This list now officially includes De La Rue. Here is the description of De La Rue via their website.
"the world’s largest integrated commercial security printer and papermaker, De La Rue is a trusted partner of governments, central banks, issuing authorities and commercial organisations around the world.
The Group is involved in the design and production of over 150 national currencies and a wide range of security documents including passports, driving licences, authentication labels and tax stamps. In addition, the Group manufactures sophisticated, high speed, cash sorting equipment."As reported May 18th by Reuters:
"De La Rue (DLAR.L) has drawn up contingency plans to print drachma banknotes should Greece exit the euro and approach the British money printer, an industry source told Reuters on Friday."The Wall Street Journal also touched on it "From a Greek Drama to a Greek Drachma?" (May 18th)
"...it emerged Friday that De La Rue, the U.K.-based banknote printer, has discreetly started to prepare for the revival of the drachma (or an alternative currency).
An industry participant, who confirmed a report in Friday’s Times of London, stresses that the development is driven by De La Rue itself for its own commercial reasons, as opposed to it being the result of a direct request from the Bank of Greece or any other government agency.
[The Bank of Greece has repeatedly declined to respond to questions as to whether it is preparing a contingency on banknotes and Friday again declined to respond.]"Also, as reported today by Reuters "Insight: European firms plan for Greek unrest and euro exit" some specific companies making preparations also include
- Drugmakers GlaxoSmithKline and Roche
- Europe's No 2 electrical retailer Dixons
- Diageo the world's biggest spirits group
- Mobile phone giant Vodafone
"British electrical retailer Dixons (DXNS.L: Quote) has spent the last few weeks stockpiling security shutters to protect its nearly 100 stores across Greece in case of riot."
"As the financial crisis in Greece worsens, companies are getting ready for everything from social unrest to a complete meltdown of the financial system.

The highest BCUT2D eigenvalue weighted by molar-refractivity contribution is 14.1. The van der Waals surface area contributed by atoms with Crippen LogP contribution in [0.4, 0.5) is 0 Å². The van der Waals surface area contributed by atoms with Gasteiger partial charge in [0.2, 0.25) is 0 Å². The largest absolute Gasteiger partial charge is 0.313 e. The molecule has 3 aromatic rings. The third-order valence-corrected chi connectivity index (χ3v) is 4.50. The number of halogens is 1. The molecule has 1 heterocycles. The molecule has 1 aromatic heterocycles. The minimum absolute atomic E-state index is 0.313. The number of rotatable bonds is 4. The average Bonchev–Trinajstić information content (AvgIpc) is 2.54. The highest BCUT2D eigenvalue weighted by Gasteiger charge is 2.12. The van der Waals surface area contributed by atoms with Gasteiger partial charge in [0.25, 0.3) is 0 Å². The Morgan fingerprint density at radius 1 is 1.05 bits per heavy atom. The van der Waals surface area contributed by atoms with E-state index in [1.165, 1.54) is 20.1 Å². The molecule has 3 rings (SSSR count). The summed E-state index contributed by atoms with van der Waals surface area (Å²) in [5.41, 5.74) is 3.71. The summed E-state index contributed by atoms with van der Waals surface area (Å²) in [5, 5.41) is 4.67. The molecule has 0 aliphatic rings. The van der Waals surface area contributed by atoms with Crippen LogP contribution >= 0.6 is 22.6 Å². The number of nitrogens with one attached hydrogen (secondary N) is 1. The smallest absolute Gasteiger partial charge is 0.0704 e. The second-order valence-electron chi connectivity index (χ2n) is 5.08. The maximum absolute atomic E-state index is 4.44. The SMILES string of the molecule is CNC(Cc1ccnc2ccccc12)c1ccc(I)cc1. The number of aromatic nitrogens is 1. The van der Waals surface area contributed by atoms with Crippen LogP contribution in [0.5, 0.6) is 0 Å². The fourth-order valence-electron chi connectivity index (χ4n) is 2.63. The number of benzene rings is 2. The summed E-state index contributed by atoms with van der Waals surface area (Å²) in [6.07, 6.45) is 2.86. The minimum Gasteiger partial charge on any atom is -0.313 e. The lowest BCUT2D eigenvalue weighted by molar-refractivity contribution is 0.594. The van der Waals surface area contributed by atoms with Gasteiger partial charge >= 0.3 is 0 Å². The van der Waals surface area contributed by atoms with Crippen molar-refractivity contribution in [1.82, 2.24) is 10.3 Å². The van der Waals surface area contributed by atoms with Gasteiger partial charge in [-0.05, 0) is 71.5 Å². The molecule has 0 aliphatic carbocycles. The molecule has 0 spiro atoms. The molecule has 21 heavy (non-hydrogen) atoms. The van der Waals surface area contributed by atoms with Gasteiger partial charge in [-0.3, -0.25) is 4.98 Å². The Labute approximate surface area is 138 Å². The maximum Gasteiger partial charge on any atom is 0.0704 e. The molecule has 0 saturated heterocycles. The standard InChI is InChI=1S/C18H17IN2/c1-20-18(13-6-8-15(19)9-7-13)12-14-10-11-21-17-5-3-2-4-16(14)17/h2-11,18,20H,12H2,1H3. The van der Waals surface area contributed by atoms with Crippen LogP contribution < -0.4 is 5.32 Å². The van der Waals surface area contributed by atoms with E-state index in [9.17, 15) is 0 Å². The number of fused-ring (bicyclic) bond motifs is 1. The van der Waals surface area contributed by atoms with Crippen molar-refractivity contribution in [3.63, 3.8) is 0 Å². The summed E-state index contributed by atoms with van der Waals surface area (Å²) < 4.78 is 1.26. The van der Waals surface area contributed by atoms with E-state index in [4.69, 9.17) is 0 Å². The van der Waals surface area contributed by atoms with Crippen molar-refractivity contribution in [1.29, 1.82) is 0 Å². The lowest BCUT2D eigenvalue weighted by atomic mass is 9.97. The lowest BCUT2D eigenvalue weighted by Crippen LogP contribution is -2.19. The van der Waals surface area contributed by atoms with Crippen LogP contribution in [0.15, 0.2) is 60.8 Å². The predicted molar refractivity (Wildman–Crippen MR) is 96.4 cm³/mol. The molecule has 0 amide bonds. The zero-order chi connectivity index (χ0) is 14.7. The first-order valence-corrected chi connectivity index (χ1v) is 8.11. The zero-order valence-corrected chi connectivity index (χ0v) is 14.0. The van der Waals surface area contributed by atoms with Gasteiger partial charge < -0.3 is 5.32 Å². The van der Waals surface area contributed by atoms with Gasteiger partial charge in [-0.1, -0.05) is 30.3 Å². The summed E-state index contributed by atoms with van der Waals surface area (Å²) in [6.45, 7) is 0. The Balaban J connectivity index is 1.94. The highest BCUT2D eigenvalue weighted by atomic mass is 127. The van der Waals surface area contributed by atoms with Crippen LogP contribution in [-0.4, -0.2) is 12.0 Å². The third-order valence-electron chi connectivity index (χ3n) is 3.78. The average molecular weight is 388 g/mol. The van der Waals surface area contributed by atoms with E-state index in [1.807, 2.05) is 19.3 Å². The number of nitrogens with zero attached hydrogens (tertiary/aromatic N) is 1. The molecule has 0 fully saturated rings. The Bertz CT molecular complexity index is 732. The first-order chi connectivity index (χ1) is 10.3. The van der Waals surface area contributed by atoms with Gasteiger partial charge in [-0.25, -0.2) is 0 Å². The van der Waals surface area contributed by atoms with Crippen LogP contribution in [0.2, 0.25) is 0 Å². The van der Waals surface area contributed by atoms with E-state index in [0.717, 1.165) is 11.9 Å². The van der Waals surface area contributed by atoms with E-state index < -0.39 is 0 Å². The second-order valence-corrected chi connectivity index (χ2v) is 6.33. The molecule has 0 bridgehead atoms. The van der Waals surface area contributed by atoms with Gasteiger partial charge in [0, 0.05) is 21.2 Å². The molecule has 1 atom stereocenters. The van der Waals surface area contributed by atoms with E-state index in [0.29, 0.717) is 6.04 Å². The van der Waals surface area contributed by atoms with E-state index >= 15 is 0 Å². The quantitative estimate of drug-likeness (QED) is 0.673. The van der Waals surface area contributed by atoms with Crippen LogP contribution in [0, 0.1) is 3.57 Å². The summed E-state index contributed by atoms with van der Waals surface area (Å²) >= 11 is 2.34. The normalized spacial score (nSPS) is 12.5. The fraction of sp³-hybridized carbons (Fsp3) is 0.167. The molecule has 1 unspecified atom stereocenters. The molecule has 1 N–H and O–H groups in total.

Those preparations include sweeping cash out of Greece every night, cutting debts, weeding out badly paying customers and readying for a switch to a new Greek drachma if the country is forced to abandon the euro"
"The London-based Association of Corporate Treasurers says businesses should take precautions such as demanding cash on delivery and writing sales contracts in another currency such as pounds or dollars."Add to this list Lloyd's of London. As reported by the The Guardian:
"The Lloyd's of London insurance market has reduced its exposure "as much as possible" to the crisis-hit euro zone in preparation for a collapse of the bloc's single currency, its chief executive told the Sunday Telegraph newspaper."
""I don't think that if Greece exited the euro it would lead to the collapse of the euro zone but what we need to do is prepare for that eventuality," he said."
"On Wednesday, Reuters reported that each euro zone country was preparing a contingency plan for the eventuality of Greece leaving the single currency."And add HSBC as The Independent reports:
"HSBC has set out contingency plans for all its 15 Greek branches to cope with a return of the drachma.
Iain Mackay, HSBC finance director, said it had made "preparations at multiple levels" to cope with the currency's re-emergence from an 11-year hibernation should Greece leave the euro. The bank has already reduced its exposure to Greece but has also trained staff at its branch network to be ready should the worst happen. This includes work to manage IT systems, branch funding, how to deal with customers and how to update ATM systems to dispense drachmas."So why is everyone making all these plans when the president of the Eurogroup, Jean-Claude Juncker, said that talk of a Greek exit was "nonsense, propaganda" and that their "working assumption is that Greece will stay as a member of the euro area."? Oh, I don't know......Maybe because this is the same Jean-Claude Juncker who said that "When it becomes serious, you have to lie" as can also be seen in the video below. Very bad audio but you can clearly hear it at the 20sec mark.